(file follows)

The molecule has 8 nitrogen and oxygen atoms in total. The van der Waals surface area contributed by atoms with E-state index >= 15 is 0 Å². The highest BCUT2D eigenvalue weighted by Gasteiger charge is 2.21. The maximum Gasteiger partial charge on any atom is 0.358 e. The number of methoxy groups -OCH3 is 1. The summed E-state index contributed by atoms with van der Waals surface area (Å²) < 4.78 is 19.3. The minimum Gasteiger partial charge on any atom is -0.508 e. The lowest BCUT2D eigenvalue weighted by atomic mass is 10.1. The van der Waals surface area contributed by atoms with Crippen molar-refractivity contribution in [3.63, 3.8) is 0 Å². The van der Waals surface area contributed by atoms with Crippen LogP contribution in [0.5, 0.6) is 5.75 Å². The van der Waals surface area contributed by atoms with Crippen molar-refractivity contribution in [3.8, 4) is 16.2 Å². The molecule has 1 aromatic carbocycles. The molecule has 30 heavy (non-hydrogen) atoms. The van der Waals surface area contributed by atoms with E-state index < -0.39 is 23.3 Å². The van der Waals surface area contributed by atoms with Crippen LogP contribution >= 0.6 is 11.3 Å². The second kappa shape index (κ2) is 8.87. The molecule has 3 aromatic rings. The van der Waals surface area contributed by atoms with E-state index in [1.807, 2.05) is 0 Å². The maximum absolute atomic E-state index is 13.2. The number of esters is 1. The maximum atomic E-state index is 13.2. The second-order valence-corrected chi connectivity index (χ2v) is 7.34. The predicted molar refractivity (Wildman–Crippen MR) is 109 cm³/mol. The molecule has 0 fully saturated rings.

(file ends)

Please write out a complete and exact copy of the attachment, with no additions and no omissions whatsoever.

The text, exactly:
The molecule has 8 nitrogen and oxygen atoms in total. The van der Waals surface area contributed by atoms with E-state index >= 15 is 0 Å². The highest BCUT2D eigenvalue weighted by Gasteiger charge is 2.21. The maximum Gasteiger partial charge on any atom is 0.358 e. The number of methoxy groups -OCH3 is 1. The summed E-state index contributed by atoms with van der Waals surface area (Å²) < 4.78 is 19.3. The minimum Gasteiger partial charge on any atom is -0.508 e. The lowest BCUT2D eigenvalue weighted by atomic mass is 10.1. The van der Waals surface area contributed by atoms with Crippen molar-refractivity contribution in [3.63, 3.8) is 0 Å². The van der Waals surface area contributed by atoms with Crippen LogP contribution in [0.5, 0.6) is 5.75 Å². The van der Waals surface area contributed by atoms with Crippen molar-refractivity contribution in [3.8, 4) is 16.2 Å². The molecule has 1 aromatic carbocycles. The molecule has 30 heavy (non-hydrogen) atoms. The van der Waals surface area contributed by atoms with E-state index < -0.39 is 23.3 Å². The van der Waals surface area contributed by atoms with Crippen LogP contribution >= 0.6 is 11.3 Å². The second kappa shape index (κ2) is 8.87. The molecule has 3 aromatic rings. The van der Waals surface area contributed by atoms with E-state index in [1.807, 2.05) is 0 Å². The maximum absolute atomic E-state index is 13.2. The number of esters is 1. The maximum atomic E-state index is 13.2. The second-order valence-corrected chi connectivity index (χ2v) is 7.34. The predicted molar refractivity (Wildman–Crippen MR) is 109 cm³/mol. The molecule has 0 fully saturated rings.